© 2024 WVIK
Listen at 90.3 FM and 98.3 FM in the Quad Cities, 95.9 FM in Dubuque, or on the WVIK app!
Play Live Radio
Next Up:
0:00 0:00
Available On Air Stations

Captain Stubbs

This is Roald Tweet on Rock Island.

Henry David Thoreau advised the readers of Walden to be tolerant of those who live outside the norm. "Perhaps they hear a different drummer," he said.

In the case of Davenport's only certifiable hermit, that drum may have been the Mississippi River. Captain James R. Stubbs seemed destined for a brilliant military career. He graduated from West Point with high honors, and in 1822 was stationed at Fort Armstrong at the west tip of Rock Island. He remained at the fort for four years, enchanted by the river and its bluffs.

In 1826 he was transferred East and served for a few years in the Post Office Department in Washington. Here he was much sought after as a private tutor.

Then came the beat of a different drum. Captain Stubbs resigned from the military in 1833 and returned to the Davenport area. He drank heavily, descended into melancholy, and avoided his old friends. Many thought him insane, the more romantic surmised an unrequited love affair.

Eventually, James Stubbs dug out a small cave on a hill in East Davenport, and retired there with a cat, a pet pig, and an occasional stray dog. Rivermen called his hill "Stubbs’s Mound," and began using it as a marker for steering boats.

Stubbs treated his menagerie as family, walking them along the river each morning and evening, but he was a stern father. People often heard him lecturing the cat and pig when they had violated social norms, and even holding court and meting out punishment when the pig had eaten food meant for Stubbs's supper.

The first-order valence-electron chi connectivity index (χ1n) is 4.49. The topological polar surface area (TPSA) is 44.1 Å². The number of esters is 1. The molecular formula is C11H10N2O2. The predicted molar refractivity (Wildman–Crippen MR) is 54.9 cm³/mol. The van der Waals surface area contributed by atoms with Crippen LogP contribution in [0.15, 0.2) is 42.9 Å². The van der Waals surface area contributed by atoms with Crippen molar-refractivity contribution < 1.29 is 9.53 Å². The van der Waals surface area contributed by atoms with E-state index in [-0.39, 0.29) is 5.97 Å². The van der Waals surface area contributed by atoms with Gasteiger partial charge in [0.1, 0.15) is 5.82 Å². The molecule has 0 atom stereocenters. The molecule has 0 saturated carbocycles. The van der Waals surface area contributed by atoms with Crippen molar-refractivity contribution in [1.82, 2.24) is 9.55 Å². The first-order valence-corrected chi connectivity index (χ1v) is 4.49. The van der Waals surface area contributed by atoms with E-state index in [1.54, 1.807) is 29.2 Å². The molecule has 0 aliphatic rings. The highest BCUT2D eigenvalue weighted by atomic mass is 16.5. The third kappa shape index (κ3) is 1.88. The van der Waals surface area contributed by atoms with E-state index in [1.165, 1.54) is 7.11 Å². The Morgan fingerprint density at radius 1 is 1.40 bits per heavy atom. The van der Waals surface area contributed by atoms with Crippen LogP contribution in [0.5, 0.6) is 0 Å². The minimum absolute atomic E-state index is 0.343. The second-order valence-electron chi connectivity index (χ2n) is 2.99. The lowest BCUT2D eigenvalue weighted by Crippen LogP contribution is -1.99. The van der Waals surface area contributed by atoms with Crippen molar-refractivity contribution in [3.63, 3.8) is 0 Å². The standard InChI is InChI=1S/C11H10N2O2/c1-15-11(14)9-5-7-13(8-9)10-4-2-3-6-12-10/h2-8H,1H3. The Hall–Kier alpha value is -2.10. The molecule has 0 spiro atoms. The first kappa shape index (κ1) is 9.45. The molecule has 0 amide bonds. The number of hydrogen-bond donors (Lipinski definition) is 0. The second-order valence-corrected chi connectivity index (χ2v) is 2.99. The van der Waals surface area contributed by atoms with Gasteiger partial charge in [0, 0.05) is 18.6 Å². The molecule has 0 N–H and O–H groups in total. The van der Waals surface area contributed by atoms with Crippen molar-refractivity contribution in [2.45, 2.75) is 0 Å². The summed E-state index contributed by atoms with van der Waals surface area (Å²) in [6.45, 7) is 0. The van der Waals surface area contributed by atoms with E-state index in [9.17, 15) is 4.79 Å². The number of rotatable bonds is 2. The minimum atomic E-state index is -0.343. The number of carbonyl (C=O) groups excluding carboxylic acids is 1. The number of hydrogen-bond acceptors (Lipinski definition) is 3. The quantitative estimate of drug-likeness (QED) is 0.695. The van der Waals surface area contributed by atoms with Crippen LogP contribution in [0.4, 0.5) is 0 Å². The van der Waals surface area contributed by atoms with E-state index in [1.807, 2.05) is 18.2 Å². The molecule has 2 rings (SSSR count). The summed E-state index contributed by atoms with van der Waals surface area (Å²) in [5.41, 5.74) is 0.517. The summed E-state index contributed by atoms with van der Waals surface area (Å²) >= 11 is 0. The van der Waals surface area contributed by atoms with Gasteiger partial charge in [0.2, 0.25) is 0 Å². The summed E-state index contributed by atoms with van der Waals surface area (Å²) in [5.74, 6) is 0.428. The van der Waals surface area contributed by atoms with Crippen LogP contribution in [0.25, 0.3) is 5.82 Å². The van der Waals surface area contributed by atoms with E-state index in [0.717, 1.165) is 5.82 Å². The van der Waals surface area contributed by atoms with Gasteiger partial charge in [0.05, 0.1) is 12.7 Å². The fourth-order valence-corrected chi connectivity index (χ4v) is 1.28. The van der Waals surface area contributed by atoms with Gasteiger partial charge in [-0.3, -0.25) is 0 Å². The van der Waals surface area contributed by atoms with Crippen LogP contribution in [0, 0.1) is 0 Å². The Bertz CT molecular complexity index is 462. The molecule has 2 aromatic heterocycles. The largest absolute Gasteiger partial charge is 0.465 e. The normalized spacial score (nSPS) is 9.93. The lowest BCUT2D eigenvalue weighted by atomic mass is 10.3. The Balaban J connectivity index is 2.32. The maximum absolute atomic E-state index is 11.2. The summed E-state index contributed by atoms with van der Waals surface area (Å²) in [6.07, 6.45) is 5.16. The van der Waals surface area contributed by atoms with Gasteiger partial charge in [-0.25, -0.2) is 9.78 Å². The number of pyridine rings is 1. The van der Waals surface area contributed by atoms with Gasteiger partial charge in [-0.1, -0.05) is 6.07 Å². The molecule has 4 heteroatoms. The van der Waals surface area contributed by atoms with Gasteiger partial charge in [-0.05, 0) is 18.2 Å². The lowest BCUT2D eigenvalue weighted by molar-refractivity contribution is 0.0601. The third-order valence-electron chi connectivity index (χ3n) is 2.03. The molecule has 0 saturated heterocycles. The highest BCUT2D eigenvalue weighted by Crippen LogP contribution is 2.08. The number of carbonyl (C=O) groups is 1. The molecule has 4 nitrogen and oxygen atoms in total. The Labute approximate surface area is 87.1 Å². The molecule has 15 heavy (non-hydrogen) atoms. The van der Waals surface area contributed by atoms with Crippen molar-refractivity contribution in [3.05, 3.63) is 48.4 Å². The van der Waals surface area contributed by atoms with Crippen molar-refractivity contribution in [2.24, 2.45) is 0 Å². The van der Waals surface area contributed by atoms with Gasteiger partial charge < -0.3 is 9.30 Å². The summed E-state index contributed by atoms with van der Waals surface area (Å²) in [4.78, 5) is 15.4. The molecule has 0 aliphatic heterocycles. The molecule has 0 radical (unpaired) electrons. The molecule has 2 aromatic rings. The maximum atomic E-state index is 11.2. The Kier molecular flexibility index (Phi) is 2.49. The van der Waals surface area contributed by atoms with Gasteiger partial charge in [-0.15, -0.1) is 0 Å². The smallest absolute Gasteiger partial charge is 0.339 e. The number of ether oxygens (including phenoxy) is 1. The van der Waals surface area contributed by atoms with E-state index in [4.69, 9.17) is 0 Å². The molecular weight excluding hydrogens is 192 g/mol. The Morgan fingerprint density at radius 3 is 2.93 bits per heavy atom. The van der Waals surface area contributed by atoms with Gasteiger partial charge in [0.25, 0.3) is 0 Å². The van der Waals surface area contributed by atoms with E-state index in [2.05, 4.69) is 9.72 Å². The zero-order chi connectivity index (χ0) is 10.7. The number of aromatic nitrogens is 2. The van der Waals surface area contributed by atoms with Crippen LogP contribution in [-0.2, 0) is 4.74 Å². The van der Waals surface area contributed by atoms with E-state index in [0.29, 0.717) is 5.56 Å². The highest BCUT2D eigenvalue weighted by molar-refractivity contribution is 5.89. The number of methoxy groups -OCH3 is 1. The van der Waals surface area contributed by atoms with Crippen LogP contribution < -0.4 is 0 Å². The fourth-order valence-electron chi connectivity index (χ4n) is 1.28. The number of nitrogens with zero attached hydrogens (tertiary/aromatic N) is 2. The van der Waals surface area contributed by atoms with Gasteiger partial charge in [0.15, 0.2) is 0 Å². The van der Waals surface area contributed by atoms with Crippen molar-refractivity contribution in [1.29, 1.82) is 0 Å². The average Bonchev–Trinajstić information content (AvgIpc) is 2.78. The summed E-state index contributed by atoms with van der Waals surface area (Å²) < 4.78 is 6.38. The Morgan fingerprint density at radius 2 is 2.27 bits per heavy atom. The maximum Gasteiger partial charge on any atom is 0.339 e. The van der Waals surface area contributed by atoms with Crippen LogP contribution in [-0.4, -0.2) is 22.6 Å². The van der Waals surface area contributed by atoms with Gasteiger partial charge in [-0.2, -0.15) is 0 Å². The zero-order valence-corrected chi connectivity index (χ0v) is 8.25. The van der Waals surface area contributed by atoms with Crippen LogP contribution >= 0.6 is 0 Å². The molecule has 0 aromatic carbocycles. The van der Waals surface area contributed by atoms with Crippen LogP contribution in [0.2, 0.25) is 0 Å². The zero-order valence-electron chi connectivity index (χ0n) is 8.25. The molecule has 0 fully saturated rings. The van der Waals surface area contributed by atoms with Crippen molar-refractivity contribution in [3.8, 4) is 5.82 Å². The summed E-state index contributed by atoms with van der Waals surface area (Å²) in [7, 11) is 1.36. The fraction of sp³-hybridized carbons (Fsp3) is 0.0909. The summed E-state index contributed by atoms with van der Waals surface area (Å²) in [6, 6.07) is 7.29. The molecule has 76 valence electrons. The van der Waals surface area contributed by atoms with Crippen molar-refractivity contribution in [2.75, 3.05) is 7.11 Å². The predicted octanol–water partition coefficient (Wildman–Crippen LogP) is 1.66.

Aside from a warning to "Get off my roof," aimed at strollers who happened onto his hill, there was little human contact.

And then, after eight years, as abruptly as Thoreau left his small cabin at Walden after finishing his business there, Capt. James Stubbs left his cave, moved into a house, ran for Justice of the Peace in Davenport, was elected, and served well until his death in 1848. But, no one will ever know—and he never said—what demons or dreams, what promise or penance, or what dark drum, marched him into his cave.

Rock Island Lines with Roald Tweet is underwritten by Augustana College, Rock Island, Illinois.

Beginning 1995, historian and folklorist Dr. Roald Tweet spun his stories of the Mississippi Valley to a devoted audience on WVIK. Dr. Tweet published three books as well as numerous literary articles and recorded segments of "Rock Island Lines." His inspiration was that "kidney-shaped limestone island plunked down in the middle of the Mississippi River," a logical site for a storyteller like Dr. Tweet.